Render Rate

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Apple’s Mail Privacy Protection Initiative which is included with iOS 15 and is expected sometime in the fall of 2021 will impact Open Rate, Click-to-Open Rate, Open Reach Rate, and Render Rate for users reading mail on Apple Mail. The information here may change and we will update it when we know more. To learn more visit the Only Influencers Pixelgeddon Resources Page.

Render Rate is a value between 0 to 1 expressed as a percentage between 0% and 100%.

What is the render rate? The number of times that an email is displayed (whether fully opened or within the preview pane) and recorded using tracking pixel. If a user opens the email multiple times or multiple tracking pixels requests are recorded due to forwarding, only one is counted per unique email address. This metric applies to HTML formatted emails only.

The render rate differs from the open rate in that it only applies to HTML emails and is only counted when the tracking pixel fires. While a regular open is determined by counting either when the pixel fires or if clicks occur without images downloading. The Render Rate can be calculated using the unique or total number of email renders. 

The term “Render Rate” was invented by Loren McDonald while he was volunteering with the SAME Project, circa 2008. David Daniels was original founder of EMAC – Email Measurement Accuracy Coalition that became the SAME Project once it was merged with the eec.

At the time of the SAME Project, during the late 2000s, image blocking was much more prevalent than today. Most of the most popular email clients still blocked images by default, including all versions of Gmail, Outlook, and most other clients. Smart Phones started to allow HTML emails at this time, but often it was simply markup such as bold or italics and links for basically a plain text email. So, at the time, there was a real difference in Render rates vs. Open rates, which has largely disappeared today.  

While image blocking is not the issue that it was in email’s early days, the Render Rate and counting email renders still has a value. Email Renders, measured purely by pixel hits, are the same form of image tracking used for regular display and PPC ads, so Email Renders are the same as impressions in other digital advertising. Using this form of opens measurement works for accurate cross-channel comparison. For example, a Render-based Click to Open rate would be mathematically equivalent to another digital ad’s CTR.   

Restricting your sample to those that fired the pixel or unique email renders is a good way to control for creative testing. This limits your sample to only those that saw the fully displayed email creative, using traditional metrics like Click to Open and CTR, may introduce responses that came from plain text versions or people viewing without downloading images. When the test imagery, you want to have way to control variances produced by those edge cases. While image blocking is no longer a problem, we are seeing the rise of email readers that use the plain text version as well as plain text versions being displayed in wearables.  One example, would be a device like the Apple Watch often shows plain text versions of the email. This means there can be and probably are clicks and other activity from subscribers than using plain text versions. I still see clicks from plain text versions in my ESP reporting and still send Plain Text versions, though now it is more for accessibility than dealing with restricted email clients that were still around when I started my career.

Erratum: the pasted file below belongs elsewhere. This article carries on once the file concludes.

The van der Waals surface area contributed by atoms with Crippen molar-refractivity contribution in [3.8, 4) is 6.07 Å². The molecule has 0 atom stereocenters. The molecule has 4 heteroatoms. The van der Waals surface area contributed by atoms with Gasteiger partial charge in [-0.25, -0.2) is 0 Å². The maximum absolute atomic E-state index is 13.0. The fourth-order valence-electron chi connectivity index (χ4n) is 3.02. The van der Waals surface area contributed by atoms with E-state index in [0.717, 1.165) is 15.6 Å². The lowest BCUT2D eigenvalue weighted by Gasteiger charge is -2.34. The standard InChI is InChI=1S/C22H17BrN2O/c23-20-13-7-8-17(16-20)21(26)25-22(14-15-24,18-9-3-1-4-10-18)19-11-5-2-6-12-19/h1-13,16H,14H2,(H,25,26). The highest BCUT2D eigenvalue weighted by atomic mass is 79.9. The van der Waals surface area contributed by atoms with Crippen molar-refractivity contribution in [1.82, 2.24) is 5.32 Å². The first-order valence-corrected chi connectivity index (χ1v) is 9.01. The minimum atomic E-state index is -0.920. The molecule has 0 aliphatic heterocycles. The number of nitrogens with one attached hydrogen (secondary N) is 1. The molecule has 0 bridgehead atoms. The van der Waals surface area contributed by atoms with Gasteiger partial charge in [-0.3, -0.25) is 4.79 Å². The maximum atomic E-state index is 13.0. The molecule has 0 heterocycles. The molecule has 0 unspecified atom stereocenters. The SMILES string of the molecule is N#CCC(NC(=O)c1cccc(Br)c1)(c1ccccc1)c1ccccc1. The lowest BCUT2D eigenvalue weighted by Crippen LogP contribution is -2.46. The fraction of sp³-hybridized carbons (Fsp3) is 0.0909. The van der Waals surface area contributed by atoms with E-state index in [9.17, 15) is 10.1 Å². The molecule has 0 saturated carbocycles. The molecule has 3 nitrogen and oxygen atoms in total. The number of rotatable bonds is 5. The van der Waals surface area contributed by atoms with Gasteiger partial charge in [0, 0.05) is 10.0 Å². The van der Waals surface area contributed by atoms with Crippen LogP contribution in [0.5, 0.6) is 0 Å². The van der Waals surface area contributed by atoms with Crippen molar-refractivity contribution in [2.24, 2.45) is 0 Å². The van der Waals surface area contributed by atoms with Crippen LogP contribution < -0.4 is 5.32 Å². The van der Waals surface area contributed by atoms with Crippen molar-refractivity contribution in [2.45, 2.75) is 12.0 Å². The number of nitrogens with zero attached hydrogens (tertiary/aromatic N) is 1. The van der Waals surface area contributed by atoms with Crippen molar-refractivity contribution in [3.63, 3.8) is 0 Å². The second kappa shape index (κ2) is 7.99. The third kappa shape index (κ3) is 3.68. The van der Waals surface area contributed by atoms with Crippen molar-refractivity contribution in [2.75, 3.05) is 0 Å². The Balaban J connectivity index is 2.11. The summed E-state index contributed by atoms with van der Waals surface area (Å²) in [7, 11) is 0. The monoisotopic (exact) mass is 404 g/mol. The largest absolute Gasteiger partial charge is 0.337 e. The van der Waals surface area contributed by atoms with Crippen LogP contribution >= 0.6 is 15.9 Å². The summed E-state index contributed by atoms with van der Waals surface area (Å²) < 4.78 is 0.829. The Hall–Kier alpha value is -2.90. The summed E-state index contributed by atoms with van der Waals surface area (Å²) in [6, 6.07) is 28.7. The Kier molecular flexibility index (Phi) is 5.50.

Related Links:

Sparkpost “New Feature: Initial Renders Metric for Better Engagement Tracking“ 2017: https://www.sparkpost.com/blog/email-user-engagement-metrics/ 

eec Measurement Accuracy Board “SAME Project Metrics Definitions”, Email Experience Council, 2010: https://www.slideshare.net/vivastream/eec-metricsdefinitions

eec Measurement Accuracy Board “‘A Call to Action for Standard Email Metrics”, Email Experience Council, 2010: https://emailexperience.org/2010/12/a-call-to-action-for-standard-email-metrics/ 

MAPP “eec – Email Experience Council”, 2010 https://documentation.mapp.com/latest/en/eec-email-experience-council-12577200.html